The way it used to be,the way it is now.

john_gJune 10, 2009

Some of the recent posts remind me of my early years in this trade. Everyone thought that being a mechanic was mindless work. If the car did "this" the fix was "that". That approach was correct just often enough to be assumed to be the right way. On any occasion where the car was doing "this", and "that" didn't fix it like it normally did we would be accosted with the "Don't you know what you are doing? " line. This shell game has made for a very frustrating career at times. If you read the responses through the last few threads you'll notice at one point one poster actually criticizes the effort for working to be better trained. That's where the bad memories really come back to me. People with that attitude, both inside, and outside of the trade spoke loudly but were in fact clueless. Sure it makes good press to claim something should be done for free but like the yellow pages representative I dealt with earlier this year there isn't an easier way to see if someone genuinely understands auto repair as both a trade and a business than to listen to what they think the effort is worth.

The yellow pages rep when he learned that I was adding a towing heading to my shop, and in the middle of pressuring me to get an ever larger add, with a website through them was trying to get me into the $350.00 a month range. ( Yellow pages adds are paid monthly) He wanted to add an extra phone line that could be tracked, and was telling me how I had to tow to my shop for free to get activity.

Yes he told me the best way to build my business was to tow for free.

Now sure, that would probably make the phone ring more often, but that's not because of running a top gun shop. That would be because of an idiot setting up unrealistic advertising. Being stupid with advertising that forgets we have to be profitable to survive and re-invest in order to continue to succeed is just that, being stupid. In short, his advice told me that he has no idea how business works, especially how today's auto service center has to work in order to keep pace with the technology that is being applied to the cars.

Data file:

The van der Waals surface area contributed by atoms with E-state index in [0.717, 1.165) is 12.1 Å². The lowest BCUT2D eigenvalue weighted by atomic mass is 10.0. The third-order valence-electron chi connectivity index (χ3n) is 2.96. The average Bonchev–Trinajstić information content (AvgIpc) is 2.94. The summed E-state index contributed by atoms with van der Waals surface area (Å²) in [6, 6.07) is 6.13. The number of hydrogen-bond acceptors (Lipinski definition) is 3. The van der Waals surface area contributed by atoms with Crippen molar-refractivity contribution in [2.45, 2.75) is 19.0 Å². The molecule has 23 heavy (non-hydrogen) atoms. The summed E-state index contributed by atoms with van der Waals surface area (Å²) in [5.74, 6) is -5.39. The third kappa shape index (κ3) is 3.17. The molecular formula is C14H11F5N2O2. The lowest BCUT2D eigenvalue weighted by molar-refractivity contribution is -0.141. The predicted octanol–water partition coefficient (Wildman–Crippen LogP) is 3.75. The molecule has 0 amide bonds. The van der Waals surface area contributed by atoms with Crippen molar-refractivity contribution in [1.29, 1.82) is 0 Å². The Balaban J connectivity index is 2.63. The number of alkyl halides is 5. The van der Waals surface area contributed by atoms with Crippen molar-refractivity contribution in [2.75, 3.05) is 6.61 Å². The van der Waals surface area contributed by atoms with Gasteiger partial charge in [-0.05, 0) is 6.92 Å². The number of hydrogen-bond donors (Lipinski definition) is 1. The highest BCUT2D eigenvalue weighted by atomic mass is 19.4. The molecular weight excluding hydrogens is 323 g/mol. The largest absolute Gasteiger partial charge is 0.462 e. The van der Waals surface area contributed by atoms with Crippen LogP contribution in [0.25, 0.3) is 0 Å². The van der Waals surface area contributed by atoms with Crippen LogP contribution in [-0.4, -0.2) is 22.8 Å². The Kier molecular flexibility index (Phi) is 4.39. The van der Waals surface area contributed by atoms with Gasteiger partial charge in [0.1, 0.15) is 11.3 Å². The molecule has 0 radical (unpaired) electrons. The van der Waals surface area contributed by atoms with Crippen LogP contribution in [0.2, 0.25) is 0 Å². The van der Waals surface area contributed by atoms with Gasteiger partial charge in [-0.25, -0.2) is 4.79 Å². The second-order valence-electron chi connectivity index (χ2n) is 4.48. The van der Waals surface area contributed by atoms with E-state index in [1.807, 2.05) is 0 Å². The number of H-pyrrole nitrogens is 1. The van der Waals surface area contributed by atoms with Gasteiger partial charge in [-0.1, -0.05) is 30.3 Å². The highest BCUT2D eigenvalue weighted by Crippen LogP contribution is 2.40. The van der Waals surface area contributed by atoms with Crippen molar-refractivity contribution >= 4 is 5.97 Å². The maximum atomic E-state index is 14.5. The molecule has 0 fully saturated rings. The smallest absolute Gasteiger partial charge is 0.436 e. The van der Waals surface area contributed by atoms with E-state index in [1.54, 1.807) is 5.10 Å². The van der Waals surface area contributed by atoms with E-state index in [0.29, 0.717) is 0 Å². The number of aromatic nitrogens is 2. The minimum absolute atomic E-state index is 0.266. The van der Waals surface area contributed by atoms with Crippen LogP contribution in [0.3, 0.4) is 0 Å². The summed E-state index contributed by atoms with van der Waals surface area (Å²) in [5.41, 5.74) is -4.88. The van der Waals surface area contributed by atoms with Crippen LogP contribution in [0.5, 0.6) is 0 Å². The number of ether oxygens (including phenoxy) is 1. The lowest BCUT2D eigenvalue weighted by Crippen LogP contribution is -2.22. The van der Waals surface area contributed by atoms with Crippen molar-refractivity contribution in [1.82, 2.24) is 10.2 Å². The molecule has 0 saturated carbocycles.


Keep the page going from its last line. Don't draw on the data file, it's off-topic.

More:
I dropped my yellow pages add over that.

If you see "free diagnostics" understand there is no such thing as free. It might appear up front to be "free to me" at that second, but there is a cost for it somewhere. Facilities that try to do free diagnostics often do not have the money to send their techs to schools to continue the techs education. They don't have the same factory scan tools that the dealers have. They set themselves up for the customer to have to come back when the check engine light comes back on and they deserve to be accosted with "Don't you know what you are doing?"

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That is one of the reasons i tell people or posters to
" send it out " and i mean a dealer. I've spent most of my
time in a dealership and we are in school at least 10 times a year only on the cars we were working on. Our dealerships are divided into special sections. Mechanical,
Transmission, body work, tune up, electrical, trim, and
upholstery. Each tech goes to " school " put on by the
factory for the specific area of repair for that perticular
car the tech specializes in. When i'm finished with my
A.C. or electrical repair and there is a break problem on
the same car it leaves my stall and goes to the break
department of the shop. Then it could go over to the transmission shop or what ever else has to be repaired.
I've worked on cars sent to me by other dealers in Canada
and the U.S. I've also worked in a private shop, one of the best ones around in the same cite. Many times i've had
to phone over to the dealer where i worked and ask one of
my tech friends that still worked there for help. The private shop is usually not supplied with factory up dates
or information. The private shop will never get a car still
under warranty. If they do the warranty is gone. One thing
i love about working a dealership is the cars are clean with no rust no grease or dirt. All dealers i've worked for
have different pay scales for their flat rate. the better you are the more you get payed on the flat rate. I did work
for a Ford dealer that gave you 50% of the work order, parts and labour. There was always a lineup hoping to get a job there. Even some of our private shops will say send it to the dealer. Most private shops i know of are jack of
all trades master of none.

    Bookmark   June 10, 2009 at 1:29PM
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It used to be: GM and Chrysler were automotive companies that stood on their own feet.

That was then, but Now: Sigh. Bankruptcy, fire sales, and a bunch of out-of-luck dealers.

    Bookmark   June 11, 2009 at 2:27AM
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lease it, drive it like you stole it, turn it back in and get another one.

    Bookmark   June 13, 2009 at 9:18PM
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